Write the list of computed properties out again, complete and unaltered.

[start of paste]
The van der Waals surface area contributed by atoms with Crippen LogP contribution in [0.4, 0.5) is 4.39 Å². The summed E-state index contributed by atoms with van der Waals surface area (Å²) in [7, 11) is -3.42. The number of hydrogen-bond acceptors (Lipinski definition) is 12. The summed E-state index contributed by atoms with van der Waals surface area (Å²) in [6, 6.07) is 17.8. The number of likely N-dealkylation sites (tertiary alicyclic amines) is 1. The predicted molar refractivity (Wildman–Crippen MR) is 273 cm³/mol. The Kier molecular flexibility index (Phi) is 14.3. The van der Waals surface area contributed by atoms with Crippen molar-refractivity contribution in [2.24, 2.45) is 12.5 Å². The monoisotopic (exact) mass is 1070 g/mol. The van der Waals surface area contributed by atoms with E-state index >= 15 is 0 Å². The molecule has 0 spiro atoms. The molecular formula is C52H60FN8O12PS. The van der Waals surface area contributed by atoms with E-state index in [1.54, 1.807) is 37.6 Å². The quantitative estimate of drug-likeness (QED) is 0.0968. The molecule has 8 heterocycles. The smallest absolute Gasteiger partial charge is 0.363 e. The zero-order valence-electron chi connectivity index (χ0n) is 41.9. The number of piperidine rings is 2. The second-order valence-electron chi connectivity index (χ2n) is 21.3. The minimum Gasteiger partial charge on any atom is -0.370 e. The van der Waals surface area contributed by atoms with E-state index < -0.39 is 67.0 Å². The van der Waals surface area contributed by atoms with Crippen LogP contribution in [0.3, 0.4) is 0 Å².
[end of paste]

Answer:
The van der Waals surface area contributed by atoms with Crippen LogP contribution in [0.4, 0.5) is 4.39 Å². The summed E-state index contributed by atoms with van der Waals surface area (Å²) in [7, 11) is -3.42. The number of hydrogen-bond acceptors (Lipinski definition) is 12. The summed E-state index contributed by atoms with van der Waals surface area (Å²) in [6, 6.07) is 17.8. The number of likely N-dealkylation sites (tertiary alicyclic amines) is 1. The predicted molar refractivity (Wildman–Crippen MR) is 273 cm³/mol. The Kier molecular flexibility index (Phi) is 14.3. The van der Waals surface area contributed by atoms with Crippen molar-refractivity contribution in [2.24, 2.45) is 12.5 Å². The monoisotopic (exact) mass is 1070 g/mol. The van der Waals surface area contributed by atoms with E-state index >= 15 is 0 Å². The molecule has 0 spiro atoms. The molecular formula is C52H60FN8O12PS. The van der Waals surface area contributed by atoms with E-state index in [1.54, 1.807) is 37.6 Å². The quantitative estimate of drug-likeness (QED) is 0.0968. The molecule has 8 heterocycles. The smallest absolute Gasteiger partial charge is 0.363 e. The zero-order valence-electron chi connectivity index (χ0n) is 41.9. The number of piperidine rings is 2. The second-order valence-electron chi connectivity index (χ2n) is 21.3. The minimum Gasteiger partial charge on any atom is -0.370 e. The van der Waals surface area contributed by atoms with E-state index < -0.39 is 67.0 Å². The van der Waals surface area contributed by atoms with Crippen LogP contribution in [0.3, 0.4) is 0 Å².